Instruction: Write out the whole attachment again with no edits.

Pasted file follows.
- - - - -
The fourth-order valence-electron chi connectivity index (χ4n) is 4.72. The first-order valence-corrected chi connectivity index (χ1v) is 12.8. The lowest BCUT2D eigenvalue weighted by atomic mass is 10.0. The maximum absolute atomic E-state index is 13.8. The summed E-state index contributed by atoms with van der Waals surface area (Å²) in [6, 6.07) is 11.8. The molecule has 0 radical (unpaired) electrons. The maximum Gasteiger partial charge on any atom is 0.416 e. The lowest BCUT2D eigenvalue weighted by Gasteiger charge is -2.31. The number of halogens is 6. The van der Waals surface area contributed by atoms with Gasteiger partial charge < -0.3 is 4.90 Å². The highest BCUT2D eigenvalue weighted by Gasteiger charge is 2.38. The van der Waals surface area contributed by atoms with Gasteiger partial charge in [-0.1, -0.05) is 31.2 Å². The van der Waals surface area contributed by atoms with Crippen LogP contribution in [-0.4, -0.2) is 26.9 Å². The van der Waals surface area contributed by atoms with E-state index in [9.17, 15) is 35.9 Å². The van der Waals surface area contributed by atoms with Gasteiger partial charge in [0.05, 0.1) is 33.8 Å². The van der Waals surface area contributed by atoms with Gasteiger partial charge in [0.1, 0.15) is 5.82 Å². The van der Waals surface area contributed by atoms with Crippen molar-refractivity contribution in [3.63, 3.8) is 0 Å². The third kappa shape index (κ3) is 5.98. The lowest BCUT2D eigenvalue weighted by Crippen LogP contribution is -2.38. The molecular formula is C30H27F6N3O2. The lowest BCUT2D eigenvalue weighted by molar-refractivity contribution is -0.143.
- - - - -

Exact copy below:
The fourth-order valence-electron chi connectivity index (χ4n) is 4.72. The first-order valence-corrected chi connectivity index (χ1v) is 12.8. The lowest BCUT2D eigenvalue weighted by atomic mass is 10.0. The maximum absolute atomic E-state index is 13.8. The summed E-state index contributed by atoms with van der Waals surface area (Å²) in [6, 6.07) is 11.8. The molecule has 0 radical (unpaired) electrons. The maximum Gasteiger partial charge on any atom is 0.416 e. The lowest BCUT2D eigenvalue weighted by Gasteiger charge is -2.31. The number of halogens is 6. The van der Waals surface area contributed by atoms with Gasteiger partial charge < -0.3 is 4.90 Å². The highest BCUT2D eigenvalue weighted by Gasteiger charge is 2.38. The van der Waals surface area contributed by atoms with Gasteiger partial charge in [-0.1, -0.05) is 31.2 Å². The van der Waals surface area contributed by atoms with Crippen LogP contribution in [-0.4, -0.2) is 26.9 Å². The van der Waals surface area contributed by atoms with E-state index in [9.17, 15) is 35.9 Å². The van der Waals surface area contributed by atoms with Gasteiger partial charge in [0.05, 0.1) is 33.8 Å². The van der Waals surface area contributed by atoms with Gasteiger partial charge in [0.1, 0.15) is 5.82 Å². The van der Waals surface area contributed by atoms with Crippen molar-refractivity contribution in [3.63, 3.8) is 0 Å². The third kappa shape index (κ3) is 5.98. The lowest BCUT2D eigenvalue weighted by Crippen LogP contribution is -2.38. The molecular formula is C30H27F6N3O2. The lowest BCUT2D eigenvalue weighted by molar-refractivity contribution is -0.143.